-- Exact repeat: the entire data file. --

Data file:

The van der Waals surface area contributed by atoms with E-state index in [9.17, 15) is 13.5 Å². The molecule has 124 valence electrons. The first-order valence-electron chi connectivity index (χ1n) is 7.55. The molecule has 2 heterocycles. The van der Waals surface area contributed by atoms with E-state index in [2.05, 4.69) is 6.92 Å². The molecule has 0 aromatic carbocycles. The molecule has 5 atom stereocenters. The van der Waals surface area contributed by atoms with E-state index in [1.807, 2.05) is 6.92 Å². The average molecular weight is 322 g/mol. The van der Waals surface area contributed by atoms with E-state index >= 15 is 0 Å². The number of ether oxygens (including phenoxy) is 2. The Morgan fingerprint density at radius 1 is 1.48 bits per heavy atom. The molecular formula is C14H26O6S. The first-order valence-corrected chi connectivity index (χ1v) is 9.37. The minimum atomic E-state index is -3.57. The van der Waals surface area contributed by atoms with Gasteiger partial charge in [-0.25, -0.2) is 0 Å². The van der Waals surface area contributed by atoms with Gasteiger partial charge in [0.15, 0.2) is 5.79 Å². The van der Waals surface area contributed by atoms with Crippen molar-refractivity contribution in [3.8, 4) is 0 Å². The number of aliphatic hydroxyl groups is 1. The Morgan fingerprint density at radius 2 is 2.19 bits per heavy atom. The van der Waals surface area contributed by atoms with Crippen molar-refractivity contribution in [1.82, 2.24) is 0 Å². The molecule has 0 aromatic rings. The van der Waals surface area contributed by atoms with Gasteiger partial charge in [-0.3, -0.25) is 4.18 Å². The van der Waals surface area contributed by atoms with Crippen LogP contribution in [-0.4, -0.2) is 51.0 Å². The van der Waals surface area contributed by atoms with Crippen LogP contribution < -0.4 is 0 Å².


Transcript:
The van der Waals surface area contributed by atoms with E-state index in [9.17, 15) is 13.5 Å². The molecule has 124 valence electrons. The first-order valence-electron chi connectivity index (χ1n) is 7.55. The molecule has 2 heterocycles. The van der Waals surface area contributed by atoms with E-state index in [2.05, 4.69) is 6.92 Å². The molecule has 0 aromatic carbocycles. The molecule has 5 atom stereocenters. The van der Waals surface area contributed by atoms with E-state index in [1.807, 2.05) is 6.92 Å². The average molecular weight is 322 g/mol. The van der Waals surface area contributed by atoms with E-state index >= 15 is 0 Å². The number of ether oxygens (including phenoxy) is 2. The Morgan fingerprint density at radius 1 is 1.48 bits per heavy atom. The molecular formula is C14H26O6S. The first-order valence-corrected chi connectivity index (χ1v) is 9.37. The minimum atomic E-state index is -3.57. The van der Waals surface area contributed by atoms with Gasteiger partial charge in [-0.25, -0.2) is 0 Å². The van der Waals surface area contributed by atoms with Gasteiger partial charge in [0.15, 0.2) is 5.79 Å². The van der Waals surface area contributed by atoms with Crippen molar-refractivity contribution in [3.8, 4) is 0 Å². The number of aliphatic hydroxyl groups is 1. The Morgan fingerprint density at radius 2 is 2.19 bits per heavy atom. The van der Waals surface area contributed by atoms with Crippen molar-refractivity contribution in [1.82, 2.24) is 0 Å². The molecule has 0 aromatic rings. The van der Waals surface area contributed by atoms with Gasteiger partial charge in [-0.3, -0.25) is 4.18 Å². The van der Waals surface area contributed by atoms with Crippen LogP contribution in [-0.4, -0.2) is 51.0 Å². The van der Waals surface area contributed by atoms with Crippen LogP contribution < -0.4 is 0 Å².